December 19, 2007 / 10:59 AM / 12 years ago

FSA calls for tougher bank liquidity tests

LONDON (Reuters) - Banks need to carry out tougher tests to ensure they can withstand liquidity shocks, including testing possible strains from off-balance sheet vehicles like conduits, the regulator said on Wednesday.

Customers queue to enter a branch of Northern Rock in Kingston, Surrey, September 17, 2007. The Financial Services Authority said on Wednesday that banks and building societies need to achieve a higher level of resilience to funding stress, and advocated a "a belt and braces approach". REUTERS/Alessia Pierdomenico

In a long-awaited discussion paper reviewing the liquidity regime, the Financial Services Authority said banks also need to draw up better contingency plans and to update the regulator more frequently on their liquidity position.

Liquidity risk has been a major issue for all regulators since the start of the global credit crunch and a priority for the FSA, which is under fire for its role in the near-collapse of mortgage bank Northern Rock NRK.L.

In the aftermath of Northern Rock, the FSA had said it would re-examine some aspects of liquidity regulation — particularly stress-tests carried out by banks — and it had been expected to put forward some proposals by the end of 2007. The regulator has also said it wants international standards, to accommodate international banking groups, not national regimes.

In Wednesday’s document — a discussion paper ahead of more formal proposals next summer — the FSA gave little detail on its “belt-and-braces” approach to liquidity supervision.

But the regulator highlighted its areas of concern, including the tests carried out by banks to ensure they can survive both extreme and lengthy liquidity crises.

Northern Rock, for example, remained solvent after August’s crisis, but was unable to fund its lending after the summer’s liquidity crunch became both chronic and long-lasting. Its “stress tests”, along with those of all banks, were drawn up by the firm itself — but did not cover a crunch the lender’s management said they and others had been unable to predict.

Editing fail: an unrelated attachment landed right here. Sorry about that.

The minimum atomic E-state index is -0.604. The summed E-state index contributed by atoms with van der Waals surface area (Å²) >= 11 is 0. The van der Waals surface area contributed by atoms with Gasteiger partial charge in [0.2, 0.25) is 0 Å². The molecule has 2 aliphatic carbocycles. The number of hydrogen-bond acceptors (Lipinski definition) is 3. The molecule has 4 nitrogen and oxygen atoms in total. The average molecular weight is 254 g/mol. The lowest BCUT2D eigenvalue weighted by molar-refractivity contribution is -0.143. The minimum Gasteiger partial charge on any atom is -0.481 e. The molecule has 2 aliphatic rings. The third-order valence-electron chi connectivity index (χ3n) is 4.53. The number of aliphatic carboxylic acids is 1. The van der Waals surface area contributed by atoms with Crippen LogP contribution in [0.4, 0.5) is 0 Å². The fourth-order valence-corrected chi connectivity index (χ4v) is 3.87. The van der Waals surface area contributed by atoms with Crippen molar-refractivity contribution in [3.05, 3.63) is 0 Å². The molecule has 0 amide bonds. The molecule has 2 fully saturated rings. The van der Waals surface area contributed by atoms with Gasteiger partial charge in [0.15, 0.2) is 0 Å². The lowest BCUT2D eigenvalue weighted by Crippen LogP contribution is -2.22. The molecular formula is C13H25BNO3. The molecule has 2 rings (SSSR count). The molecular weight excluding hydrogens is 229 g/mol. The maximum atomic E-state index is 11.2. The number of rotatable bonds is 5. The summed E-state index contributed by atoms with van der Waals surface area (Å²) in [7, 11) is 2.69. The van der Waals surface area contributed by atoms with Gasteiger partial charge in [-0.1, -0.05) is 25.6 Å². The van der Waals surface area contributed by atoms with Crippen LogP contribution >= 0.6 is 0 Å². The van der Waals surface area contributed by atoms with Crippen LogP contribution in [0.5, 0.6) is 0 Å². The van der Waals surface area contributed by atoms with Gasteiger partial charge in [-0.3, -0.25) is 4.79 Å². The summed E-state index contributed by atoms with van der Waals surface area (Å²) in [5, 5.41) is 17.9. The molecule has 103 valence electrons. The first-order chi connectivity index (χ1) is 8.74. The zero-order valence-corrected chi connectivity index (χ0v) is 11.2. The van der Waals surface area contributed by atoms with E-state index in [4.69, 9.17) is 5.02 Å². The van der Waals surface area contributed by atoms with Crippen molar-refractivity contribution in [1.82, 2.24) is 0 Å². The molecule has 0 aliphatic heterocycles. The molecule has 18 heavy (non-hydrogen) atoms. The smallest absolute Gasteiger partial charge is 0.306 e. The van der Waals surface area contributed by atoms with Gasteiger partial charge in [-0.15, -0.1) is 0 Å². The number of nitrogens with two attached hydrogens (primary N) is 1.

TESTING TIMES

“Stress tests need to contemplate prolonged lack of access to sources of long-term funding ... which might be closed off to them for several months,” the FSA said in the paper. It added that short-term funding might also be unavailable, as happened in recent months. Diversification of funding sources also proved of limited use, it said.

The FSA said banks testing their models should consider customers’ behaviour and the effect on deposits as well as stresses from off balance sheet vehicles — the focus of uncertainty in the recent crisis — including legal and reputational strains from those vehicles.

Banks should also test their liquidity “insurance”, including what assets they hold as treasury and whether liquidity promises from other banks can really be called upon.

Liquidity — or lack of it — is typically the cause of bank failures and is one of the top risks for institutions on the sector, but bank rule books such as the Basel II supervision rules have focused instead on capital requirements.

Liquidity risk depends on deposits, how long they are tied in for and several factors, making it very tough to measure.

To tackle this complexity, liquidity rules have not so far been risk-adjusted, or altered to suit a bank’s model.

The current system is based on high-level rules requiring firms to maintain liquidity, test their position and develop contingency plans, as well as on quantitative requirements — referred to as the stock and mismatch regimes.

The stock regime requires banks to hold enough liquid assets to survive at least five days without tapping wholesale markets and to cover customer withdrawals equivalent to 5 percent of retail deposits, allowing authorities time to find a solution.

The mismatch regime aims to ensure banks have enough maturing and marketable assets to cover maturing liabilities.

Neither, however, proved enough for Northern Rock, and the FSA said it was also exploring an “early warning” system for future liquidity crises.

Reporting by Dan Lalor and Clara Ferreira-Marques; Editing by Paul Bolding/Richard Hubbard

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